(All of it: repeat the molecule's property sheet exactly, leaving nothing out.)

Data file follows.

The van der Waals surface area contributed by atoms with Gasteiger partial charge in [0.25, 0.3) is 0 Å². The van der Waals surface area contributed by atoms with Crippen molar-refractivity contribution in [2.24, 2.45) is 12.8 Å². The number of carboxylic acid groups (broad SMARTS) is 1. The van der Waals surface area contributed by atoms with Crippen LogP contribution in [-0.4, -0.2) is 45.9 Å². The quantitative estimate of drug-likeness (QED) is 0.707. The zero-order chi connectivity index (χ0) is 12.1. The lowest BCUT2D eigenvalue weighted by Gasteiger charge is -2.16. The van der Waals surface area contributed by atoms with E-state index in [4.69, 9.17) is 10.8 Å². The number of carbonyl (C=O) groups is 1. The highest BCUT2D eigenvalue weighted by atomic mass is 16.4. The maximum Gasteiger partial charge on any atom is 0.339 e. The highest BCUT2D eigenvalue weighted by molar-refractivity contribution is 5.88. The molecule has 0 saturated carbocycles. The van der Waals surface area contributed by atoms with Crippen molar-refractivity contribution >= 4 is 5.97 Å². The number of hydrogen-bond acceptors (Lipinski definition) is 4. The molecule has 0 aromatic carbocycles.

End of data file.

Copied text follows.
The van der Waals surface area contributed by atoms with Gasteiger partial charge in [0.25, 0.3) is 0 Å². The van der Waals surface area contributed by atoms with Crippen molar-refractivity contribution in [2.24, 2.45) is 12.8 Å². The number of carboxylic acid groups (broad SMARTS) is 1. The van der Waals surface area contributed by atoms with Crippen LogP contribution in [-0.4, -0.2) is 45.9 Å². The quantitative estimate of drug-likeness (QED) is 0.707. The zero-order chi connectivity index (χ0) is 12.1. The lowest BCUT2D eigenvalue weighted by Gasteiger charge is -2.16. The van der Waals surface area contributed by atoms with E-state index in [4.69, 9.17) is 10.8 Å². The number of carbonyl (C=O) groups is 1. The highest BCUT2D eigenvalue weighted by atomic mass is 16.4. The maximum Gasteiger partial charge on any atom is 0.339 e. The highest BCUT2D eigenvalue weighted by molar-refractivity contribution is 5.88. The molecule has 0 saturated carbocycles. The van der Waals surface area contributed by atoms with Crippen molar-refractivity contribution >= 4 is 5.97 Å². The number of hydrogen-bond acceptors (Lipinski definition) is 4. The molecule has 0 aromatic carbocycles.